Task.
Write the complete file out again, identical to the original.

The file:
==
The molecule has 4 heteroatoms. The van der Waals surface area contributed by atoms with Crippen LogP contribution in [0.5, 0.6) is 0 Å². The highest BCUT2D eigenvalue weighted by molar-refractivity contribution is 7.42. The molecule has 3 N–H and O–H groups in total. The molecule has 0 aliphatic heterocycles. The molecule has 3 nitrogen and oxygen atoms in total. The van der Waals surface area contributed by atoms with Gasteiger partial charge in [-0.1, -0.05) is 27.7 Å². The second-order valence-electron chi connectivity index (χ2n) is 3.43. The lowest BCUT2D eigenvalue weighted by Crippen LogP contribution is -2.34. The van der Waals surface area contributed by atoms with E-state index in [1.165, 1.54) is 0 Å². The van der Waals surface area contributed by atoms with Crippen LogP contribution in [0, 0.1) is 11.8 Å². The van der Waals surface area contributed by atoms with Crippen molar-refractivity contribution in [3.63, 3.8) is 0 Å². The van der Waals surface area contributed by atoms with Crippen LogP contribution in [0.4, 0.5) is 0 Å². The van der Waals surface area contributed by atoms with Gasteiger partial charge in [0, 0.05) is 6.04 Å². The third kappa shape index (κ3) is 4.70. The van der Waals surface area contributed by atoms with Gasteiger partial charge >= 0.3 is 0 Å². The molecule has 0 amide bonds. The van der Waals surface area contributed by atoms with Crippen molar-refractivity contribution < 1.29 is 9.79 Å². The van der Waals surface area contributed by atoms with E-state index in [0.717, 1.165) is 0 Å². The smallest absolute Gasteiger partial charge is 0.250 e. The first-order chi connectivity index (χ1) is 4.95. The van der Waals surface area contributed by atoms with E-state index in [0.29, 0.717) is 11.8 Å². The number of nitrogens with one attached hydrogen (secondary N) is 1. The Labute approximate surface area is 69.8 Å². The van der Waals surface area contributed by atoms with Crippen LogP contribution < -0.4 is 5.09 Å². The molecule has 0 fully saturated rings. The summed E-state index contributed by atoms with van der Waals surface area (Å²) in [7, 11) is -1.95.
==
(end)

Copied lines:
The molecule has 4 heteroatoms. The van der Waals surface area contributed by atoms with Crippen LogP contribution in [0.5, 0.6) is 0 Å². The highest BCUT2D eigenvalue weighted by molar-refractivity contribution is 7.42. The molecule has 3 N–H and O–H groups in total. The molecule has 0 aliphatic heterocycles. The molecule has 3 nitrogen and oxygen atoms in total. The van der Waals surface area contributed by atoms with Gasteiger partial charge in [-0.1, -0.05) is 27.7 Å². The second-order valence-electron chi connectivity index (χ2n) is 3.43. The lowest BCUT2D eigenvalue weighted by Crippen LogP contribution is -2.34. The van der Waals surface area contributed by atoms with E-state index in [1.165, 1.54) is 0 Å². The van der Waals surface area contributed by atoms with Crippen LogP contribution in [0, 0.1) is 11.8 Å². The van der Waals surface area contributed by atoms with Crippen molar-refractivity contribution in [3.63, 3.8) is 0 Å². The van der Waals surface area contributed by atoms with Crippen LogP contribution in [0.4, 0.5) is 0 Å². The van der Waals surface area contributed by atoms with Gasteiger partial charge in [0, 0.05) is 6.04 Å². The third kappa shape index (κ3) is 4.70. The van der Waals surface area contributed by atoms with Gasteiger partial charge >= 0.3 is 0 Å². The molecule has 0 amide bonds. The van der Waals surface area contributed by atoms with Crippen molar-refractivity contribution < 1.29 is 9.79 Å². The van der Waals surface area contributed by atoms with E-state index in [0.717, 1.165) is 0 Å². The smallest absolute Gasteiger partial charge is 0.250 e. The first-order chi connectivity index (χ1) is 4.95. The van der Waals surface area contributed by atoms with E-state index in [0.29, 0.717) is 11.8 Å². The number of nitrogens with one attached hydrogen (secondary N) is 1. The Labute approximate surface area is 69.8 Å². The van der Waals surface area contributed by atoms with Crippen LogP contribution < -0.4 is 5.09 Å². The molecule has 0 fully saturated rings. The summed E-state index contributed by atoms with van der Waals surface area (Å²) in [7, 11) is -1.95.